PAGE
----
Gates's single point on appeal asserts that the motion court clearly erred in vacating Gates's guilty plea because that remedy was neither requested by him nor appropriate. Gates claims that, pursuant to State v. Bazell, the appropriate remedy when a trial court sentences a defendant in excess of the maximum sentence authorized by law is to resentence the defendant within the range of punishment for the proper degree of the offense. Thus, Gates asserts that instead of vacating his voluntary guilty plea, the motion court should have vacated the judgment of conviction and sentence for the class C felony of stealing and entered a new judgment of conviction and sentence for the class A misdemeanor of stealing.

         Before we consider the merits of Gates's appeal, we must determine, as a threshold question, whether the controversy is moot. In re Estate of Pethan, 475 S.W.3d 722, 726 (Mo. App. W.D. 2015). Mootness implicates the justiciability of the case, so we may dismiss a case for mootness sua sponte.[5] State ex rel. Reed v. Reardon, 41 S.W.3d 470, 473 (Mo. banc 2001). To exercise appellate jurisdiction, the case must present "an actual and vital controversy susceptible of some relief." Id. "[A] cause of action is moot when the question presented for decision seeks a judgment upon some matter which, if the judgment was rendered, would not have any practical effect upon any then existing controversy." Id. If "'an event occurs that makes a court's decision unnecessary or makes granting effectual relief by the court impossible, the case is moot and generally should be dismissed.'" Estate of Pethan, 475 S.W.3d at 726 (quoting Dotson v. Kander, 435 S.W.3d 643, 644 (Mo. banc 2014)). "This is true even if the case was not moot at its inception." Matter of Mo-Am. Water Co., 516 S.W.3d 823, 828 (Mo. banc 2017). A case "may be mooted by an intervenient event which so alters the position of the parties that any judgment rendered merely becomes a hypothetical opinion." State ex rel. Reed, 41 S.W.3d at 473. In determining whether the controversy is moot, we may consider facts outside the record. In re J.T.S., 462 S.W.3d 475, 478 (Mo. App. W.D. 2015).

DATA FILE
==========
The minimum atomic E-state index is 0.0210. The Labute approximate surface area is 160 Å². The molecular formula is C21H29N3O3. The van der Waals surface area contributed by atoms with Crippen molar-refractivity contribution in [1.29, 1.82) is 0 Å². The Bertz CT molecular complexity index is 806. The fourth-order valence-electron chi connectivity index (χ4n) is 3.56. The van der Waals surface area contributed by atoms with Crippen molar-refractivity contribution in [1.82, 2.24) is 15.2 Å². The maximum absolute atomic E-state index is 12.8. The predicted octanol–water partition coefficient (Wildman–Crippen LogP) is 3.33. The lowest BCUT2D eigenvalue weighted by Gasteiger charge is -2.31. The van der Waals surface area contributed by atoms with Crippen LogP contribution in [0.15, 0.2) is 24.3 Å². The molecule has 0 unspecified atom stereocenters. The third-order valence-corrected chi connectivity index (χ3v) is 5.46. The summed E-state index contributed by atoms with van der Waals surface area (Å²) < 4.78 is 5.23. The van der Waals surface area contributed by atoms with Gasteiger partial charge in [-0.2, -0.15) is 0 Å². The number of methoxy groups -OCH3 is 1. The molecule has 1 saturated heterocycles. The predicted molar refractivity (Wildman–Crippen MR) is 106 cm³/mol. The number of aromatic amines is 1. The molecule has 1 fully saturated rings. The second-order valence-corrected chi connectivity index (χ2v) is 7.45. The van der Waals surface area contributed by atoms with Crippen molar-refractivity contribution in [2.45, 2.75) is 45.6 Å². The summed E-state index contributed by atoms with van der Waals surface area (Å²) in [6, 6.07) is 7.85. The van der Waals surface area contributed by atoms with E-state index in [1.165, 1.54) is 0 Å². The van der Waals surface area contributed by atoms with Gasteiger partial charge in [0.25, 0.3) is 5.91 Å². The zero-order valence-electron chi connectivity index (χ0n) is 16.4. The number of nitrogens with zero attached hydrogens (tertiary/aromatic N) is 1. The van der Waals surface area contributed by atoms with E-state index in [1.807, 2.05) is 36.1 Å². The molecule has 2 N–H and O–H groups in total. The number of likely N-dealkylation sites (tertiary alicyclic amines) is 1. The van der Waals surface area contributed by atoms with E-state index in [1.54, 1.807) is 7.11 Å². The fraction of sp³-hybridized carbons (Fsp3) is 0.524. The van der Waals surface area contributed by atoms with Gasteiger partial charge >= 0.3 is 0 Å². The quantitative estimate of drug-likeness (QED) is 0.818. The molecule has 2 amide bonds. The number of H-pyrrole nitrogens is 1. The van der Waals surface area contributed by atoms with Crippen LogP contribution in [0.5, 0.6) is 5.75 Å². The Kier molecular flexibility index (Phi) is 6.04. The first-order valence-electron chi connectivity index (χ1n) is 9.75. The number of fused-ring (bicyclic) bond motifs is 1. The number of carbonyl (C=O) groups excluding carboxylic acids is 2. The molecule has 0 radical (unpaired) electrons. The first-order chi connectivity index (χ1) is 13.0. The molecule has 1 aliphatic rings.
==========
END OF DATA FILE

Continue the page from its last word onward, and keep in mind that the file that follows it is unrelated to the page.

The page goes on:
Gates's appeal asks us to reverse the motion court's Judgment and to remand this matter to the motion court with instructions to enter a judgment of conviction and sentence for the class A misdemeanor of stealing. However, Gates's decision to plead guilty to the amended charge of receiving stolen property renders it impossible to grant this relief. The factual circumstances giving rise to Gates's guilty plea to the amended charge of receiving stolen property are the same as those giving rise to the felony conviction for stealing Gates now wants reduced to a misdemeanor. Any opinion we might issue regarding the motion court's authority to vacate Gates's guilty plea when that remedy was not sought by the Amended Motion would have no practical effect, as Gates has voluntarily agreed to an alternative resolution of his criminal matter.

         Gates argues that this matter is not moot because once he filed a notice of appeal from the Judgment disposing of his Amended Motion, "the circuit court lacked the authority to allow the state to file an amended motion in the underlying criminal case or . . . to take any further action until the resolution of this appeal." Gates is correct that, generally, once a notice of appeal is filed, the trial court's jurisdiction over that case ceases, as jurisdiction is relinquished to the appellate court. Sanford v. CenturyTel of Mo., LLC, 490 S.W.3d 717, 721 (Mo. banc 2016). Gates's notice of appeal thus divested the motion court of the authority to take any further action in Boone County Cause No. 16BA-CV03343, the civil proceedings involving the Amended Motion. Gates's notice of appeal did not, however, divest the trial court of the authority to act in Boone County Cause No. 15BA-CR04395-01, the criminal matter reopened by operation of the ...